In the fourth-year transportation design class at Toronto’s Humber College, the students are hunched over their desks, working quietly with pens in hand. Their assignment today is to create an SUV for 2030. Nobody here is idly chatting. None of the students are scrolling Instagram. They are all deep into the work of creating the future.
If lucky and talented, one of them may go on to create something as revolutionary as the Model T or spark whatever automotive trend comes after the SUV. Maybe it will be a kind of modular van, or shared hover-scooter, or a hydrogen-powered flying widget we don’t yet have a name for.
“The students may have the answer and they may have already drawn it,” says Bruce Thomson, professor of industrial design at Humber.
There is no great history of automotive design in Canada, not like there is in Detroit or Munich or Modena. The students and faculty at Humber hope to change that.
“The reason we started this program was to give Canadian students an opportunity to study automotive design, in Canada,” says Ken Cummings, professor of transportation design. Studying abroad at one of the handful of foreign automotive design schools is prohibitively expensive. "We’re trying to make it a little more accessible.”
As the auto industry begins to look beyond its century-long focus on the personal automobile, so too must designers. “We speak with [automotive] industry people a lot,” Prof. Cummings says. “Six or seven years ago, we realized this shift is coming pretty fast and we need to look at other ways of getting around, not just vehicles.”
"There will be a proliferation of new transportation devices that we haven’t really explored yet.”
The clay’s the thing
Some recent student projects demonstrate imaginations that stretch far beyond the automobile. In one glass cabinet is an electric bicycle/motorcycle hybrid that looks good enough to ride right now. The student-made model is intricately detailed right down to the cables running from the handlebars. Elsewhere is a rugged rescue-vehicle and a weather-proof motorized trike.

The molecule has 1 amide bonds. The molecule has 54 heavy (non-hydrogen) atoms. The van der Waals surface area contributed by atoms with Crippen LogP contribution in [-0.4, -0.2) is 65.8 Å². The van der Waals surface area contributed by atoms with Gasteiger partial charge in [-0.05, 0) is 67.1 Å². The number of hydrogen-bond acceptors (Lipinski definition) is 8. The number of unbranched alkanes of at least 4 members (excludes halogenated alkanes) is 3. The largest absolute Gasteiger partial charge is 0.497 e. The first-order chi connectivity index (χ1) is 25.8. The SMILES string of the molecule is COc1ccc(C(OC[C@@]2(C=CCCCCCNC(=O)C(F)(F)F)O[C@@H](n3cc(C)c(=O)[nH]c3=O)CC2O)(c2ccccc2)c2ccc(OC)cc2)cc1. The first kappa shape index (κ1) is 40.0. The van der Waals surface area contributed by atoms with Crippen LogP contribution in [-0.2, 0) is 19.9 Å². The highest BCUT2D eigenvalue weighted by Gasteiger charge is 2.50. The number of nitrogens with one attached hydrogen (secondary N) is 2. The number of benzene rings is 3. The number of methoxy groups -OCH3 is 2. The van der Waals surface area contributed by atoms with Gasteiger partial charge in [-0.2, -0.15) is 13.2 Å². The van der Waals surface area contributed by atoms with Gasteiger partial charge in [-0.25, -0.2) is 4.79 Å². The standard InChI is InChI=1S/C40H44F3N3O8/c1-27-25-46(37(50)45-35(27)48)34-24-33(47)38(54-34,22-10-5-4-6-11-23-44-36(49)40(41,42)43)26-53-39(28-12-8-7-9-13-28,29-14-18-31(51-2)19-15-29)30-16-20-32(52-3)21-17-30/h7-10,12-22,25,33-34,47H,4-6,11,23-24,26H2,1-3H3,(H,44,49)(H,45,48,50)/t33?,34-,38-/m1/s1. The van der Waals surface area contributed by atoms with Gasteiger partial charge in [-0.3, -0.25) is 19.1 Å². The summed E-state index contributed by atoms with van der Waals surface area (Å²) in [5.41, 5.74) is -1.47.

The school’s clay-modelling studio smells like creativity: a little bit musky with a hint of Play-Doh. Inside is a cornucopia of weird mobility. On the tables are roughly a dozen alien-looking little models. The project brief was to create a personal recreational-vehicle concept for BRP Inc., the Quebec-based manufacturer of the Ski-Doo, Sea-Doo and Can-Am Spyder.
The winning design, by fourth-year student Avery Lukan, is a three-wheeled electric pod meant to be ridden like a luge sled. His model is made of Hard Styling modelling clay. Students first soften the clay by heating it, which allows them to create a rough shape. When it cools, it hardens and can be carved with an array of hand tools.
Despite the existence of virtual reality tools and 3-D modelling, nearly every major automotive design studio still uses full-size clay models to evaluate new vehicle concepts. These traditional skills are important; it’s why the students are sketching today’s SUV assignment on paper.
The vehicles of 2030
If they pursue a career in automotive design, the students in this class will indeed be shaping the vehicles of 2030 and beyond. What kinds of things do they imagine we’ll be driving then?
“There are going to be a lot less people interested in cars, but I don’t believe cars as a passion will die out completely,” says one student, Riley Long-Alexander. “There’s going to be a niche market always for sports cars and fun vehicles – that’s my hope anyway. The general market is going to go more utilitarian, more public transport, more individual mobility.”
“The A-to-B commuter market will probably shift away from traditional cars,” agrees Elliott Morrone.
“I think all types of cars will be merged together,” says Yuanxiang Wu. “Hatchbacks, sedans, SUVs: No, there will be just one type. Everything will meet in the middle.”
Several students say they expect a rise in popularity of recreational vehicles, as well as shared, Uber-style taxi services. They see electric and autonomous vehicles as a near certainty, but are uncertain about how soon these technologies will arrive and how ubiquitous they will become.
Design from Canada
Since the first graduating class in 2007, students of Humber’s transportation design program have gone on to work all over the world: Volvo in Sweden, General Motors in Michigan, Nissan’s studio in California, Porsche in Germany, Ducati and Ferrari in Italy, Kiska (the design firm behind KTM and Husqvarna motorcycles) in Austria, BRP in Quebec and Magna International in Ontario – to name a few of the biggest players in transportation design.
The page is blank for these young designers and the race is on to invent cleaner, faster and more profitable ways to move people around. Who knows? Maybe the next Henry Ford is sitting right under our noses, sketching something revolutionary that will somehow make rush hour less painful.